The news of the arrest ran through the town, but every one said, "The parliament will absolve them."

The next day, however, their opinions changed, for there arrived from Nantes the commission, perfectly constituted, and wanting, as we have said, neither president, procureur du roi, secretary, nor even executioners. We use the plural, for there were three.

The bravest men are sometimes stupefied by great misfortune. This fell on the province with the power and rapidity of a thunderstroke; it made no cry, no movement; Bretagne expired.

The commission installed itself at once, and expected that, in consideration of its powers, people would bow before it rather than give offense; but the terror was so great, that each one thought of themselves alone, and merely deplored the fate of the others.

This, then, was the state of affairs in Bretagne three or four days after the arrest of Pontcalec and his three friends. Let us leave them awhile at Nantes, in Dubois's toils, and see what was passing in Paris.



CHAPTER XXV.

THE BASTILLE.

And now, with the reader's permission, we will enter the Bastille—that formidable building at which even the passing traveler trembled, and which, to the whole neighborhood, was an annoyance and cause of alarm; for often at night the cries of the unfortunate prisoners who were under torture might be heard piercing the thick walls, so much so, that the Duchesse de Lesdequieres once wrote to the governor, that, if he did not prevent his patients from making such a noise, she should complain to the king.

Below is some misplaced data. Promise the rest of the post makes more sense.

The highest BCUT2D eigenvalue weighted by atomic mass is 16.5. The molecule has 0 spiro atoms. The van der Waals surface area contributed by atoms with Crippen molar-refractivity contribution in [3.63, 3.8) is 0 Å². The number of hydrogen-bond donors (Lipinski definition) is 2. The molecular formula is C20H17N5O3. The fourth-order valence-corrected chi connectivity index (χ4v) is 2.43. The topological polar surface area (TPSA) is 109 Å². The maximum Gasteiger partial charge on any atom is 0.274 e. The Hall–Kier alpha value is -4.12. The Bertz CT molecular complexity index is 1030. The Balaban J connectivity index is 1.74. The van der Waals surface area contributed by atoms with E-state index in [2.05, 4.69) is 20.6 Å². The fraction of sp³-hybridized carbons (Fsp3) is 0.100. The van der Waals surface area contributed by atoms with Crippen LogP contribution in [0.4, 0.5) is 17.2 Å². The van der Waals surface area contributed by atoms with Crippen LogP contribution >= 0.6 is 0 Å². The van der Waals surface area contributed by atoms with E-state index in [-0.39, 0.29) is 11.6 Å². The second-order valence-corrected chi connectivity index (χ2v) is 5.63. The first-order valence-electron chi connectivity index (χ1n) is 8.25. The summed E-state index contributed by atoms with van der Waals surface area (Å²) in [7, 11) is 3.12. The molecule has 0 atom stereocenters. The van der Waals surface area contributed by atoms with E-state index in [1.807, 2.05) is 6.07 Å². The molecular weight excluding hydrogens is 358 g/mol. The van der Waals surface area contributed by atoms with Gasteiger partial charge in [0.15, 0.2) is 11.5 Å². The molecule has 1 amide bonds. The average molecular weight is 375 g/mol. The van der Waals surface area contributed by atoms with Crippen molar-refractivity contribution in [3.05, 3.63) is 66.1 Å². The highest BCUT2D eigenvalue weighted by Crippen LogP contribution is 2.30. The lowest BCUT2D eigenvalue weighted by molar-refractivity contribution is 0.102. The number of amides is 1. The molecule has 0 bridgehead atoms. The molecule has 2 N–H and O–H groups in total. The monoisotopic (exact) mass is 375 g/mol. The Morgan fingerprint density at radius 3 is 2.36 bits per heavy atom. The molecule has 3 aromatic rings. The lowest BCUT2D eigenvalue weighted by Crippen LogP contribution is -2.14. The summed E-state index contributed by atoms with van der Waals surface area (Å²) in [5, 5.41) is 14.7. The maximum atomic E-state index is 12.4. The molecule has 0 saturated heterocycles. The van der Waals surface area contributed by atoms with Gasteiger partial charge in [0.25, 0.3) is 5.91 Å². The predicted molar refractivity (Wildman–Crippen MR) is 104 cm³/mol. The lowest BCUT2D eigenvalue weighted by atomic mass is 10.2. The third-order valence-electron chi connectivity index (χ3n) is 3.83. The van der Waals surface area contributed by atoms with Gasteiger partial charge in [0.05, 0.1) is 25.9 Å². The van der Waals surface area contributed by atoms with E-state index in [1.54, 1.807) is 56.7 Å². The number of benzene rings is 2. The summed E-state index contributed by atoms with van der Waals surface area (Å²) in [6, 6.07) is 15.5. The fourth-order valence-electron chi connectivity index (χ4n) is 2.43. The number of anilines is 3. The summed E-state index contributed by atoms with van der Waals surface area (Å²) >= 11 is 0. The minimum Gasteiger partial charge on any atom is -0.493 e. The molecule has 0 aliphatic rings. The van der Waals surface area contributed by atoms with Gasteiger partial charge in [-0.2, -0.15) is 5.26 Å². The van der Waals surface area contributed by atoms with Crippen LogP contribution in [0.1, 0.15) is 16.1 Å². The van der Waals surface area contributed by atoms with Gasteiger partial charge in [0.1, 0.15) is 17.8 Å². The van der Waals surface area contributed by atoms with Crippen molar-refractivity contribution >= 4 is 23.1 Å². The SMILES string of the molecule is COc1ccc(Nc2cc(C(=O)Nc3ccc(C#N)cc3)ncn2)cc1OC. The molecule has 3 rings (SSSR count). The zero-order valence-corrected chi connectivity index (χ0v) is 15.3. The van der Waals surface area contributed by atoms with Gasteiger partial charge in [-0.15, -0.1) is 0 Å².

At this time, however, under the reign of Philippe d'Orleans, there were no cries to be heard; the society was select, and too well bred to disturb the repose of a lady.

In a room in the Du Coin tower, on the first floor, was a prisoner alone; the room was large, and resembled an immense tomb lighted by two windows, furnished with an unusual allowance of bars and irons. A painted couch, two rough wooden chairs, and a black table, were the whole furniture; the walls were covered with strange inscriptions, which the prisoner consulted from time to time when he was overcome by ennui.



He had, however, been but one day in the Bastille, and yet already he paced his vast chamber, examining the iron-barred doors, looking through the grated windows, listening, sighing, waiting. This day, which was Sunday, a pale sun silvered the clouds, and the prisoner watched, with a feeling of inexpressible melancholy, the walkers on the Boulevards. It was easy to see that every passer-by looked at the Bastille with a feeling of terror, and of self-gratulation at not being within its walls. A noise of bolts and creaking hinges drew the prisoner from this sad occupation, and he saw the man enter before whom he had been taken the day before. This man, about thirty years of age, with an agreeable appearance and polite bearing, was the governor, M. de Launay, father of that De Launay who died at his post in '89.

The prisoner, who recognized him, did not know how rare such visits were.

"Monsieur de Chanlay," said the governor, bowing, "I come to know if you have passed a good night, and are satisfied with the fare of the house and the conduct of the employes"—thus M. de Launay, in his politeness, called the turnkeys and jailers.

"Yes, monsieur; and these attentions paid to a prisoner have surprised me, I own."

"The bed is hard and old, but yet it is one of the best; luxury being forbidden by our rules. Your room, monsieur, is the best in the Bastille; it has been occupied by the Duc d'Angouleme, by the Marquis de Bassompierre, and by the Marshals de Luxembourg and Biron; it is here that I lodge the princes when his majesty does me the honor to send them to me."

"It is an excellent lodging," said Gaston, smiling, "though ill furnished; can I have some books, some paper, and pens?"

"Books, monsieur, are strictly forbidden; but if you very much wish to read, as many things are allowed to a prisoner who is ennuye, come and see me, then you can put in your pocket one of those volumes which my wife or I leave about; you will hide it from all eyes; on a second visit you will take the second volume, and to this abstraction we will close our eyes."